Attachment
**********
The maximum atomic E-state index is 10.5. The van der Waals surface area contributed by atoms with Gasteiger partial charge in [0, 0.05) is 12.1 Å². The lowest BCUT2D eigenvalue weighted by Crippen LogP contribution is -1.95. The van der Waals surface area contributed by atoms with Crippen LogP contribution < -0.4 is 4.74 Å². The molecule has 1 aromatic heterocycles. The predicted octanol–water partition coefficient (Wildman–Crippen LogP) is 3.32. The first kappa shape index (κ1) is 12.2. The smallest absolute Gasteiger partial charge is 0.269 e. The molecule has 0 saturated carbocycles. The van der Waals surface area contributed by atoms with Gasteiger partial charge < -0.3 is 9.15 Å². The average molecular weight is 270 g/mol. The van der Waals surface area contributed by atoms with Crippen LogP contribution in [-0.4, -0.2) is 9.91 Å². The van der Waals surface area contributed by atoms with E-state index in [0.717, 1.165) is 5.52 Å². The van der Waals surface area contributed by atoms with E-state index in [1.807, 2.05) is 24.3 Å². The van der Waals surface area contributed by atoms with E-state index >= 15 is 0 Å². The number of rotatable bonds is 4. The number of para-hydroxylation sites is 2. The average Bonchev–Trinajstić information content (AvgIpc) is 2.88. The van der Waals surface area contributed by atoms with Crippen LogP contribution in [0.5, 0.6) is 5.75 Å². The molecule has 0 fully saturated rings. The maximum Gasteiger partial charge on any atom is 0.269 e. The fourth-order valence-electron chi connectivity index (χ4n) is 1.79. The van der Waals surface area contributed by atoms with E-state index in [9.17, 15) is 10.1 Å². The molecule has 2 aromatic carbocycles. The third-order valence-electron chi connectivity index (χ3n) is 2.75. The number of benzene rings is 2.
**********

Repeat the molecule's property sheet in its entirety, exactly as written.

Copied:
The maximum atomic E-state index is 10.5. The van der Waals surface area contributed by atoms with Gasteiger partial charge in [0, 0.05) is 12.1 Å². The lowest BCUT2D eigenvalue weighted by Crippen LogP contribution is -1.95. The van der Waals surface area contributed by atoms with Crippen LogP contribution < -0.4 is 4.74 Å². The molecule has 1 aromatic heterocycles. The predicted octanol–water partition coefficient (Wildman–Crippen LogP) is 3.32. The first kappa shape index (κ1) is 12.2. The smallest absolute Gasteiger partial charge is 0.269 e. The molecule has 0 saturated carbocycles. The van der Waals surface area contributed by atoms with Gasteiger partial charge < -0.3 is 9.15 Å². The average molecular weight is 270 g/mol. The van der Waals surface area contributed by atoms with Crippen LogP contribution in [-0.4, -0.2) is 9.91 Å². The van der Waals surface area contributed by atoms with E-state index in [0.717, 1.165) is 5.52 Å². The van der Waals surface area contributed by atoms with E-state index in [1.807, 2.05) is 24.3 Å². The van der Waals surface area contributed by atoms with E-state index >= 15 is 0 Å². The number of rotatable bonds is 4. The number of para-hydroxylation sites is 2. The average Bonchev–Trinajstić information content (AvgIpc) is 2.88. The van der Waals surface area contributed by atoms with Crippen LogP contribution in [0.5, 0.6) is 5.75 Å². The molecule has 0 fully saturated rings. The maximum Gasteiger partial charge on any atom is 0.269 e. The fourth-order valence-electron chi connectivity index (χ4n) is 1.79. The van der Waals surface area contributed by atoms with E-state index in [9.17, 15) is 10.1 Å². The molecule has 2 aromatic carbocycles. The third-order valence-electron chi connectivity index (χ3n) is 2.75. The number of benzene rings is 2.